Restorative Action Alliance opposes all public and private conviction registries.
Registries shame, isolate, and destroy, rather than restore and heal. They perpetuate cycles of harm and create a permanent subclass of people. The registry regime is part of a criminal legal system that disproportionately affects people based on race, class, disability, gender, sexual orientation, and more. For these reasons, Restorative Action Alliance calls for the abolishment of all conviction registries, public and private.
Restorative Action Alliance supports meaningful accountability, fairness, and methods of addressing sexual harm that uphold the common humanity of every person. We seek solutions that address root causes of violence - tearing down ideas, systems and policies that perpetuate the harm cycle.
- Individuals convicted of sexual offenses are the least likely to commit a new sexual offense. Studies show that recidivism rates are between 3-5%, one of the lowest of any offense type.
- Registries encourage and often legislatively require that people discriminate against a whole category of people based on their registration status, denying them access to housing, jobs, emergency shelter, religious congregations, parenting activities, long-term healthcare settings, and other social groups.
- Registries harm entire families and communities, not just the person required to register. Family members experience a variety of mental health effects, especially children of those required to register.
- “Law-enforcement only” registration schemes allow and encourage government actors to continue to investigate people with past sex offense convictions, keeping them locked as eternal suspects for future crimes for no good reason. The approach is neither constitutional nor evidence-based. Law enforcement agencies operate with very little transparency or accountability. Rather than acting as public safety tools, registries exclusive to law enforcement access provide a false sense of security, encourage investigative shortcuts, and harm all of society.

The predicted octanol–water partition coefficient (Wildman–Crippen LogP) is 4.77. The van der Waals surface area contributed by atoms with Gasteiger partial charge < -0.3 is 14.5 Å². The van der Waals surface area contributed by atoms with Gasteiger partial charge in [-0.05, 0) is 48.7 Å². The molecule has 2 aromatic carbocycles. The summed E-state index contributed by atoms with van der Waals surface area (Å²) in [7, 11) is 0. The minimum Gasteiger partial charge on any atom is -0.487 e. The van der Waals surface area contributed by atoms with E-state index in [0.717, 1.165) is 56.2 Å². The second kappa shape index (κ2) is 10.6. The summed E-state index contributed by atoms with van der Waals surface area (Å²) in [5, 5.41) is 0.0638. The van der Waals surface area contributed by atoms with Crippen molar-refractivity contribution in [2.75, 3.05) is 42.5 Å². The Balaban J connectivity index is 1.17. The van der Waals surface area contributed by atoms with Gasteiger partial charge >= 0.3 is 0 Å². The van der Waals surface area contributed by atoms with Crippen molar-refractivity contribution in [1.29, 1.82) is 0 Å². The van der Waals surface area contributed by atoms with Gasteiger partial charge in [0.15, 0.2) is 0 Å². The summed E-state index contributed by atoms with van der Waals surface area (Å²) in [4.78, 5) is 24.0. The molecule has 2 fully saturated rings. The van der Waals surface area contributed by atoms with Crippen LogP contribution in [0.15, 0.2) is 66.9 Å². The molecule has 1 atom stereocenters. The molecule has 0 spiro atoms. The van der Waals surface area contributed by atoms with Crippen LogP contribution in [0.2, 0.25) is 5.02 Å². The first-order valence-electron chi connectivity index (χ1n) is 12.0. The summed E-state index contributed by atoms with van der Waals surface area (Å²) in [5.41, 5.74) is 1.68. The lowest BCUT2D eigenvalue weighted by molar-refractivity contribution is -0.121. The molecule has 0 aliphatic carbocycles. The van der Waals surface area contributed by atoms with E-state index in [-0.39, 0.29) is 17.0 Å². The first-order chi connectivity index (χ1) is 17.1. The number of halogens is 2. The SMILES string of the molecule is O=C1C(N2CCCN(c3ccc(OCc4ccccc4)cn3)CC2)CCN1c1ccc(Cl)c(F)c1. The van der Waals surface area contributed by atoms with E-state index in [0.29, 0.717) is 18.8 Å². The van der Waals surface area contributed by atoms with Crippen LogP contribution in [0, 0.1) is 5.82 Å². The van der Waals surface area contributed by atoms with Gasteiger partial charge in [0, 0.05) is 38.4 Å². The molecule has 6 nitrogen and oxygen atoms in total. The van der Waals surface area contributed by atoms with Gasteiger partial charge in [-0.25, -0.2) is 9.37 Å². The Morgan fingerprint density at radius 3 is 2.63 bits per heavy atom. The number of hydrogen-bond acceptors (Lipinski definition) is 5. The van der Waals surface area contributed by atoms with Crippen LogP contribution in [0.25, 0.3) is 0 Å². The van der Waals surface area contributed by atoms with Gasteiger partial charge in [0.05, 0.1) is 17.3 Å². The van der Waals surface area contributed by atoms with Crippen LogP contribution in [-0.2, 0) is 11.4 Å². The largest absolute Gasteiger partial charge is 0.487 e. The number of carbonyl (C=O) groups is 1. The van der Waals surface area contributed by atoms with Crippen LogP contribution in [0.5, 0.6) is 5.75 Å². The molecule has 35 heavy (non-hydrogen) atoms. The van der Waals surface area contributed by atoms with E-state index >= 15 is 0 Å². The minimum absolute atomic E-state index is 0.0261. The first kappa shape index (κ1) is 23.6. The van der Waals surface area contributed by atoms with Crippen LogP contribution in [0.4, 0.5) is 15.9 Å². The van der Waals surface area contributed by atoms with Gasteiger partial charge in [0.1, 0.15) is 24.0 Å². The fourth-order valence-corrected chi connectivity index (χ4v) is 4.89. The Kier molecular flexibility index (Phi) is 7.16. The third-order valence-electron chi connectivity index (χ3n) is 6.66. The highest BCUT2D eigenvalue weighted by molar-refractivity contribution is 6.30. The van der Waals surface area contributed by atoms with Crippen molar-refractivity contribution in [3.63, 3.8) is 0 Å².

- Law enforcement only registries are falsely promoted as “private.” However, certain members of the public can still access the information and then make that information publicly available, simply shifting the direct notification from government to independent, even less accountable parties with questionable motives.
- Individuals on law enforcement only registries still face additional collateral consequences in categories including employment, housing, proximity and travel restrictions. Laws vary by state and can change at any time with devastating implications.
- Registries and carceral approaches may deter reporting and help-seeking, particularly when harm occurs within families.
Registries siphon limited public resources from survivor services, prevention programs, and restorative and transformative approaches that are more effective at addressing harm.
The bottom line:
As an organization that engages in public education and advocacy, we recognize that we work within the context of political and cultural realities; however, we will not advocate for policies that pit those on the registry against one another, call for a registry for the “worst offenders'', limit registries to law enforcement only or that assert that registries of any kind are viable public safety tools. ALL registries must be abolished. Absent the political will to do so, we will work towards the most immediate real-world relief for those subject to registration today, while strategically pursuing the goal of a society without registries where sexual harm is unfathomable and survivors receive meaningful care.
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